2002 CPEO Military List Archive

From: CPEO Moderator <cpeo@cpeo.org>
Date: 24 Oct 2002 13:54:51 -0000
Reply: cpeo-military
Subject: [CPEO-MEF] Pentagon accused of attacking migratory bird law
Pentagon accused of attacking migratory bird law
By Jeff Nesmith / Cox News Service

WASHINGTON -- Environmental groups and two House Democrats assailed the
Pentagon on Tuesday for seeking an exemption from America's oldest
environmental conservation law, the Migratory Bird Treaty Act of 1918.

The exemption would overturn the ruling of a federal court that this
year rejected a Navy claim that by killing migratory birds with its
target practice on a small Pacific island, it was making them rare and
increasing the pleasure of birdwatchers.

The special exemption would be included in language the Bush
administration wants inserted into a Defense Department budget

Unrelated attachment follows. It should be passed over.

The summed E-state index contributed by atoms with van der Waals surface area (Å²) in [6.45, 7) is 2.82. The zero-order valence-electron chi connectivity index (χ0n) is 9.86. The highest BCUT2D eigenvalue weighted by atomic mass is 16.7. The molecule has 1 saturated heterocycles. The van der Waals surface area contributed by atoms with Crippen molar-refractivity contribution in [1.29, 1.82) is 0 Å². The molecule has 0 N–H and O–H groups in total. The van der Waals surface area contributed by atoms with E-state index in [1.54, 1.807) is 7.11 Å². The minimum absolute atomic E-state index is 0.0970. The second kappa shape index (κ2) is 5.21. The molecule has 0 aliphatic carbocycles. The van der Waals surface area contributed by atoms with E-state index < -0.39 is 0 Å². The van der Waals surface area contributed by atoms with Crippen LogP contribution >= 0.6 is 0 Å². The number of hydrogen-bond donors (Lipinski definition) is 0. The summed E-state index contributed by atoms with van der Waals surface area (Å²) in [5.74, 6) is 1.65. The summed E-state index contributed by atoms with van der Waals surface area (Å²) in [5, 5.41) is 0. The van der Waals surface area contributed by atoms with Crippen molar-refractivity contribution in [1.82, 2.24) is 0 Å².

authorization bill for fiscal 2003. The bill is being negotiated by
House and Senate conferees.

"The exemption seeks to allow DOD to kill migratory birds including
hawks, robins, and owls with little or no oversight," 14 environmental
groups, including the Audubon Society, the National Wildlife Federation
and the World Wildlife Fund, charged in a written statement.

"The Migratory Bird Treaty Act provides the only source of protection
for hundreds of species of migratory birds that visit or live on the 25
million acres of land controlled by the Defense Department," the groups

Democratic Reps. Nick Rahall of West Virginia and John Dingell of
Michigan said the language would declare that the Pentagon did not have
to comply with the 1918 law for activity that occurs "during a military
readiness activity."

It was such an activity -- bombing practice and shelling at the 200-acre
Pacific island, Farallon de Medinilla, near Saipan -- that led Northern
Marianas birdwatcher Ralph Frew to sue the Defense Department last year.

In a legal brief, Navy lawyers argued that by killing off many of the
island's birds, the exercises benefited Frew, because "bird-watchers get
more enjoyment spotting a rare bird than they do spotting a common one."

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